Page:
In the L100 building on Friday November 30th 2018, Bellevue College students showcased their research at the “Making Learning Visible” event.
According to BC event calendar, “‘Making Learning Visible’ is a celebration of the awesome teaching and learning happening on our campus”.
Students in many subjects were able to gather and share their own research visually, but also engage with fellow students about the research they conducted and their findings.
Anthropology, Biology, Chemistry, Psychology and a few other departments were able to bring in posters of their research and share in an exhibit form.
BC students also had the opportunity to showcase more than just their research. Poetry students were able to get together to have a poetry reading and students in the Interior Design Department were able to showcase their year-long capstone project in the spring.
Michael Reese, the Director at Makersquare at BC, said “Making Learning Visible” is really about “anything where students move from being passive recipients of learning to active creators of knowledge.”
As a BC student who was in Anthropology 208, I had the unique experience of crafting a research topic, learning how to conduct this experiment and then collecting and interpreting my data to draw conclusions related to my initial research topic. I, among many other fellow students, were able to present at the “Making Learning Visible” event.
My research was on the analysis of images and emojis compared to text. I found there was a rise in images on social media due to Instagram and Snapchat being most popular, yet in texting, using an emoji in place of a period was becoming new non-verbal texting etiquette.
I’ll admit, there has been stress and struggle to cohesively find a research topic with enough substance to explore, and I’ve learned that in my further research projects I need to be much more detailed in my survey questions. Once I was able to analyze my data, I realized there’s a lot to discover.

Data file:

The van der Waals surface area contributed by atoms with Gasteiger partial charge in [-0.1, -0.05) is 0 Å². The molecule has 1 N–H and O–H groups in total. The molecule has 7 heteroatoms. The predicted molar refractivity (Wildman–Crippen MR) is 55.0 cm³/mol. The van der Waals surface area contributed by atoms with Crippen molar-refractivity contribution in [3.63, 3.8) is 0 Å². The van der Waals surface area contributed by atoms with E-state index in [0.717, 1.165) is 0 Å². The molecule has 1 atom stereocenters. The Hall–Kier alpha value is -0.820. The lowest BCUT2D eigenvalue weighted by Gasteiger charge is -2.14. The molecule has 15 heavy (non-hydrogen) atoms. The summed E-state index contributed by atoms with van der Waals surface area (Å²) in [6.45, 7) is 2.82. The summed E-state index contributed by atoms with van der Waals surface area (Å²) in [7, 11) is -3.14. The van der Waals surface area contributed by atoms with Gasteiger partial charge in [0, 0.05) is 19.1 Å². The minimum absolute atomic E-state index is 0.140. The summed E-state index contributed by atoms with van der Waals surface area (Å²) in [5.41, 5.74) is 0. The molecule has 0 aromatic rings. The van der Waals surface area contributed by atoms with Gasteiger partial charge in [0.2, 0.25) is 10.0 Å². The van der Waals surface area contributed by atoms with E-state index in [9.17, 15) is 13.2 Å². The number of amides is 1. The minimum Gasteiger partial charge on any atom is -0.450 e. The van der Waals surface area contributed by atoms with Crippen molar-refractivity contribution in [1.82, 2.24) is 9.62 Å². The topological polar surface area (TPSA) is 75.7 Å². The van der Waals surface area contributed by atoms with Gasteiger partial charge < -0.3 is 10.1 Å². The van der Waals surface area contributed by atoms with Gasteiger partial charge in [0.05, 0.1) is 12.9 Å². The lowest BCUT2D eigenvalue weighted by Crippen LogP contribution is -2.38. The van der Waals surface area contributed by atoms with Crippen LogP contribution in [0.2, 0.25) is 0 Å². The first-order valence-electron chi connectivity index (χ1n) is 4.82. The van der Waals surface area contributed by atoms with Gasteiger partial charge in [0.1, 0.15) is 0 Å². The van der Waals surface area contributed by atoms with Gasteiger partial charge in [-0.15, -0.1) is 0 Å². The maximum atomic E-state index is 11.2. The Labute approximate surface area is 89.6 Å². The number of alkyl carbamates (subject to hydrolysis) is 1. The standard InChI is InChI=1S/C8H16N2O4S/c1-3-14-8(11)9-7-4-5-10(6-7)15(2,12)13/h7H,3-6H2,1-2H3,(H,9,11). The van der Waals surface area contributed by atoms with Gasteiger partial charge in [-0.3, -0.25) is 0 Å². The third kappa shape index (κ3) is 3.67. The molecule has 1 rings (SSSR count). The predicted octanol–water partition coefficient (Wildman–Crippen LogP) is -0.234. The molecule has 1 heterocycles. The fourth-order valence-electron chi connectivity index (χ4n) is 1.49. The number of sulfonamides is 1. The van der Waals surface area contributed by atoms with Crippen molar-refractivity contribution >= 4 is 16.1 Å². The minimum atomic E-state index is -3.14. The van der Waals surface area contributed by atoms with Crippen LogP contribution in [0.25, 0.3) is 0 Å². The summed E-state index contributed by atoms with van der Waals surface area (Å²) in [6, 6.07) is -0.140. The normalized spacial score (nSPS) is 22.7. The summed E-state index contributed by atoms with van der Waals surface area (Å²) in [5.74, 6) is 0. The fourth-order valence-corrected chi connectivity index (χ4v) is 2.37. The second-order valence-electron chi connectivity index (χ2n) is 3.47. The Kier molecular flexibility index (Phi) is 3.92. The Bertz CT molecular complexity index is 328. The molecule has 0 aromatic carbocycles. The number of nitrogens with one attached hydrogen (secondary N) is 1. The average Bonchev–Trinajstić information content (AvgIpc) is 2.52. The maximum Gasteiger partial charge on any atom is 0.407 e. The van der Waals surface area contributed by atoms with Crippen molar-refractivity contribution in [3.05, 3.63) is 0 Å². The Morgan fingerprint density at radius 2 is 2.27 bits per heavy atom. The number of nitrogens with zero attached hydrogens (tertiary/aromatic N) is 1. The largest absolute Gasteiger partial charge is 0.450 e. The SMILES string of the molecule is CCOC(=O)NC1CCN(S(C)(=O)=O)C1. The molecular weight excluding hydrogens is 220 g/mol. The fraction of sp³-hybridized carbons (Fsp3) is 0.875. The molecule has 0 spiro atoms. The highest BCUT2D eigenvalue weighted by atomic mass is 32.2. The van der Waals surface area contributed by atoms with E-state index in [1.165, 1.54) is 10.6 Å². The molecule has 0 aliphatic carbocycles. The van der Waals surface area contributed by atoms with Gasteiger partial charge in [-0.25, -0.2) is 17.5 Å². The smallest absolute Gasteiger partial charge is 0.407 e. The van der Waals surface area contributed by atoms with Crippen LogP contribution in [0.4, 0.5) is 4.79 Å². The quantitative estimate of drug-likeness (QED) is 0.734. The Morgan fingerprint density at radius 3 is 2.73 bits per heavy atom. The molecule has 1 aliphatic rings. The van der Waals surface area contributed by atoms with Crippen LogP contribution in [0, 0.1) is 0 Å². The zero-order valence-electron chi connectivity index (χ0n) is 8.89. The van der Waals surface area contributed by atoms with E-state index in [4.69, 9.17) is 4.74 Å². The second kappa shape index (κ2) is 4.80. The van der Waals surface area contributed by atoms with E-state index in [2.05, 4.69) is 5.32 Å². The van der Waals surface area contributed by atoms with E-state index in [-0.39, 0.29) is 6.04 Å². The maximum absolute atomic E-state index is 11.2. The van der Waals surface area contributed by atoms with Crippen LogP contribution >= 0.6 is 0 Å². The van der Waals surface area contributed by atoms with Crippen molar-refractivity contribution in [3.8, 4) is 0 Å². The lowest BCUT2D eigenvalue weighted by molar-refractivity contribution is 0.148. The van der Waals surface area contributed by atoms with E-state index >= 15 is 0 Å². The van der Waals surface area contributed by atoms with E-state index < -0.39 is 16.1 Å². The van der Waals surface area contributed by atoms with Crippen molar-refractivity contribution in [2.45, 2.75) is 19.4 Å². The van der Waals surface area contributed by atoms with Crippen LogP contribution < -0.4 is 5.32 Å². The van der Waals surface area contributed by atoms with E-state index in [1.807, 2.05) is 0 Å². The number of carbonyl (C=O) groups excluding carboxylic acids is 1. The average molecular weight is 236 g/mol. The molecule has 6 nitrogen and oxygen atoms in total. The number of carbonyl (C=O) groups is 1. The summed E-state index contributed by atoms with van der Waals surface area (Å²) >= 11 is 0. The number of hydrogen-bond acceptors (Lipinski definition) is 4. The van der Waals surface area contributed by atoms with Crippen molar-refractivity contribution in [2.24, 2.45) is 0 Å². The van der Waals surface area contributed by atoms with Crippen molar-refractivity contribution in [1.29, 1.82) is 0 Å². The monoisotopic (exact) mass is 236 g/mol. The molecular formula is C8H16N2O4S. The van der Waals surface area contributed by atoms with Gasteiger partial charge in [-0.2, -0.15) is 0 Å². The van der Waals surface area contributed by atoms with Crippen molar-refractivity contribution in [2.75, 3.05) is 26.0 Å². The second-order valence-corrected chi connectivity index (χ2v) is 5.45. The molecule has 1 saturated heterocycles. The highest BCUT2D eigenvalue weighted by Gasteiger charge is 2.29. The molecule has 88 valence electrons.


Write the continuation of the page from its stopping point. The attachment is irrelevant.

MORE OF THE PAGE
It was tremendously beneficial to be able to talk to faculty and students from different departments with different research topics. The event helped to solidify those in the research community and allow students to benefit from everyone’s knowledge.
I think students at BC should know that it is normal to start with a beginning research topic and reach a conclusion they didn’t expect. This doesn’t mean the research is any less useful, but rather it provides information for other potential topics.
Reese mentioned that the UW research symposium is something that BC students can participate in to further their projects to a wider population. He stated that the “University of Washington Undergraduate Research Symposium is a fantastic event. It is the largest celebration of learning on the West coast. We will always send a fairly large group of BC students to that.”
Research is vital for students who want to discover their own ideas and further contribute their education while attending school. Students who intend to transfer to another four-year university should become involved in research early. It can help with understanding how research can be conducted better in order to provide future success in researching and communicating their findings.
The BC student environment is open to more than a research-based curriculum. Learning outside of the classroom setting, and being able to showcase projects helps students prepare for real-world projects and critical thinking skills.
I urge students to get involved in a course that is research based. In-depth projects allow students to show off, further their discussion, help to explore and discover what it is they find fascinating and further grow from that initial research.